In October 2013, over $100,000 dollars worth of aged Pappy Van Winkle bourbon went missing from Buffalo Trace, a Kentucky distillery. The police interviewed over 100 employees in search of the rare, limited-edition bottles worth more than $1,000 a piece, and the media dubbed the heist “Pappygate.” Still, no suspects were identified. But nearly two years later, a tip was made to the police after a $10,000 reward was put out for any information leading to an arrest in the case. As he tells in Netflix’s Heist, Gilbert “Toby” Curtsinger’s home was raided and he was subsequently arrested after a stash of steroids and barrels of stolen bourbon were found on his property. Only he didn’t steal the Pappy, he claims. Not that time, at least.
That isn’t to say that Toby Curtsinger didn’t steal bourbon from Buffalo Trace—he did, undetected, for several years. “If you had an opportunity to steal if you worked in a bank with a vault wide open and nobody seeing you, are you going to do it if you don’t get caught?” he asks in “The Bourbon King” episodes of the series, explaining the widespread culture of theft at Buffalo Trace. But after he began turning a serious profit from the in-demand, rare booze he had access to, bottles became barrels, and his operation grew to include his friends who worked at other distilleries, too. In the docuseries, he explains just how his operation began and blossomed into the enterprise it became.
But his business selling stolen booze ended abruptly in the spring of 2015, when investigators got a tip and discovered five barrels of Wild Turkey bourbon with the logo spray-painted out in a shed at Toby Curtsinger’s home. This was not the missing Pappy Van Winkle from 2013 “Pappygate,” nor was Wild Turkey produced at the distillery Curtsinger was employed at. But the barrels were was stolen nonetheless. And after a search of the home uncovered steroids as well, Curtsinger, who was 45 at the time, was arrested. He pleaded guilty to charges including theft by unlawful taking and receiving stolen property.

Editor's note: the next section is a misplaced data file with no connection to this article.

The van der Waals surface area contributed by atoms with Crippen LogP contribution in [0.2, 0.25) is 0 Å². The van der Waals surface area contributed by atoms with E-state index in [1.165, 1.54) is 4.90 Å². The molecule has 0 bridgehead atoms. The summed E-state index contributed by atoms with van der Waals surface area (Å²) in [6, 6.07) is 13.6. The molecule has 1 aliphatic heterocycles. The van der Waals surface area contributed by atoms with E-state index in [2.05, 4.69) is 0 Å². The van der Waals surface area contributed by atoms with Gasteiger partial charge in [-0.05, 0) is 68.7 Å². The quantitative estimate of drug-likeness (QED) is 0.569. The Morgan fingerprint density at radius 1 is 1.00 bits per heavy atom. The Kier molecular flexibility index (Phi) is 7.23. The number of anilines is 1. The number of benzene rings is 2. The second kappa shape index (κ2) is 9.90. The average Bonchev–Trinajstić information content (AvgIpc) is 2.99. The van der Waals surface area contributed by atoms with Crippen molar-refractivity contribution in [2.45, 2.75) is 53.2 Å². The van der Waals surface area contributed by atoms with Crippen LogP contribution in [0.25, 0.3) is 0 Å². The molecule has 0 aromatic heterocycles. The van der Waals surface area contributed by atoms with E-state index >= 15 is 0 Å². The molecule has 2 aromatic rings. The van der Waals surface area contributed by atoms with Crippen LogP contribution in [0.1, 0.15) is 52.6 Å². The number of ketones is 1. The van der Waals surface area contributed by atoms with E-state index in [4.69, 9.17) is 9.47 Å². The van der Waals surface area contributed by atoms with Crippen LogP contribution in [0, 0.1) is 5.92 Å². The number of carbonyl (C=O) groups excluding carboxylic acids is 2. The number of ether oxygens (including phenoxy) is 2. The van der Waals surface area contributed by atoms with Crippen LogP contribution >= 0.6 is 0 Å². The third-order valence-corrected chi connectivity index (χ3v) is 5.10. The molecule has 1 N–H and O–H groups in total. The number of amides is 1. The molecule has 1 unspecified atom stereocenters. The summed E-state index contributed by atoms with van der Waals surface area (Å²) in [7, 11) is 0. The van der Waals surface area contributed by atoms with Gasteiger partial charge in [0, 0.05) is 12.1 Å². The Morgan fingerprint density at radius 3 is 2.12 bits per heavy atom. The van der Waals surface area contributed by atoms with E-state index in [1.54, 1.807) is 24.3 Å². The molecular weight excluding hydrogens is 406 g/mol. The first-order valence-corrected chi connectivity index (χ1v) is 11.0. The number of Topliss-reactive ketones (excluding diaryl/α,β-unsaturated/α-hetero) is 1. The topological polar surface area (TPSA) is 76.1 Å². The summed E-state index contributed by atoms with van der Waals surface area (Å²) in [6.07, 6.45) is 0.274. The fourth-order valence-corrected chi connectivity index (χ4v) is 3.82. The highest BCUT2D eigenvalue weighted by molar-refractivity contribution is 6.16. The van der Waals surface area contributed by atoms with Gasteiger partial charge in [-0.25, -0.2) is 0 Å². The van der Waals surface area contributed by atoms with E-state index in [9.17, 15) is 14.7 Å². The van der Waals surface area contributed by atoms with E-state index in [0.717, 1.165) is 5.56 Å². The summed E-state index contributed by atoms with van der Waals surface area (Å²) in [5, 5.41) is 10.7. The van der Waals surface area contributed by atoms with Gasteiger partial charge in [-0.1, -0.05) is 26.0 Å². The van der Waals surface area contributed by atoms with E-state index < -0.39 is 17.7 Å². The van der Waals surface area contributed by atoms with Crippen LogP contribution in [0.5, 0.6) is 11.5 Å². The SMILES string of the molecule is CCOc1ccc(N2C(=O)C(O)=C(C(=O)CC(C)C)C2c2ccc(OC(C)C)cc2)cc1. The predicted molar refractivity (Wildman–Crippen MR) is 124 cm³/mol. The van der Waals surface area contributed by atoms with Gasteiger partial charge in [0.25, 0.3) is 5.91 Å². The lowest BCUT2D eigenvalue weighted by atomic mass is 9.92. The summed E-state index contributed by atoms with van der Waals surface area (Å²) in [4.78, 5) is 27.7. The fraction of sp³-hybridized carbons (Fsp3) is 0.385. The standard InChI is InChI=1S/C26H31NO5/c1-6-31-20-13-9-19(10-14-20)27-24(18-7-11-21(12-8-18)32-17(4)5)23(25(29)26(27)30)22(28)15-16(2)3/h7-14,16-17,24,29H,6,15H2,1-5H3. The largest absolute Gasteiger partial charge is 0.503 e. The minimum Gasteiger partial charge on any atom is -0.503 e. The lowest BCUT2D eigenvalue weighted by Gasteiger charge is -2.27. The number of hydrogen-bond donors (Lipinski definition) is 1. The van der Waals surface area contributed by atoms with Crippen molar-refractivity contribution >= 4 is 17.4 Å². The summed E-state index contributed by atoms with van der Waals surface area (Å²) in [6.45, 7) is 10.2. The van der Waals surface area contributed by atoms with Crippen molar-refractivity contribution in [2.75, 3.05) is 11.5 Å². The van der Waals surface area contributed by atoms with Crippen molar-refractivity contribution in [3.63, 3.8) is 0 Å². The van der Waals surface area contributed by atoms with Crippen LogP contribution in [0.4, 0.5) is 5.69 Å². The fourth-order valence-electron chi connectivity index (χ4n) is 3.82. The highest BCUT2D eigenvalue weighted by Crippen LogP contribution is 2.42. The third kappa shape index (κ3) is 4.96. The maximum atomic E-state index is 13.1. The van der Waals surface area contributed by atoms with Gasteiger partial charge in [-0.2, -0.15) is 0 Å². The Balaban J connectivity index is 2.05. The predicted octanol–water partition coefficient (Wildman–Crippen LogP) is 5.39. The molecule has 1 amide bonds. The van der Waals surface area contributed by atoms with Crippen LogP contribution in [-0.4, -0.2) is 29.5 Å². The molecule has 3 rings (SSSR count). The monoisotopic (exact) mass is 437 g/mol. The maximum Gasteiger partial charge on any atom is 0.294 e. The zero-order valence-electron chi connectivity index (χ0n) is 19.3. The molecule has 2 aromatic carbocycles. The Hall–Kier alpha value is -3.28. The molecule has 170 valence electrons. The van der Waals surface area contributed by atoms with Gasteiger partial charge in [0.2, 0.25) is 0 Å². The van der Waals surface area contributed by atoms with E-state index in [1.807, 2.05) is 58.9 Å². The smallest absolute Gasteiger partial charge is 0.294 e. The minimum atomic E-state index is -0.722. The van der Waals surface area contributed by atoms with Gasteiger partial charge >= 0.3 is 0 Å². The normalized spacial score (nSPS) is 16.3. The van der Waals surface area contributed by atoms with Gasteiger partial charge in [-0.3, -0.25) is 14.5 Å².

Although ten people including Curtsinger’s wife and father were indicted for allegedly engaging in the organized crime scheme, Curtsinger was the only one sentenced to prison, as authorities believed him to be the mastermind behind it all. While he received a sentence of 15 years, he was released after just one month on “shock probation,” which can be given to first-time offenders who pose no threat to society.
Today, Curtsinger works as a painter near Frankfort, Kentucky. His parole supervision will end in 2023. His wife Julie entered an Alford plea, meaning she didn’t admit to committing the crime but pleaded guilty to second-degree possession of a controlled substance due to the substantial amount of steroids found at her home. Per the documentary, the couple is still working on their marriage. “I feel like we have more healing to do,” Julie says in the series. “I feel like we’re going to be better in years to come. I think we’re gonna be okay.”
Curtsinger stole from his employer for years, turning a profit distributing their product illegally. But no Pappy Van Winkle was recovered from his property, and to this day, he insists that the 65 cases of Pappy that went missing in the fall of 2013 had nothing to do with him.
Instead, Heist suggests that another Buffalo Trace employee, Greg Anglin, could have carried out the 2013 “Pappygate” heist. Anglin admitted he stole Pappy Van Winkle from Buffalo Trace, but received immunity for his testimony against Toby Curtsinger. Anglin was never charged in the case.
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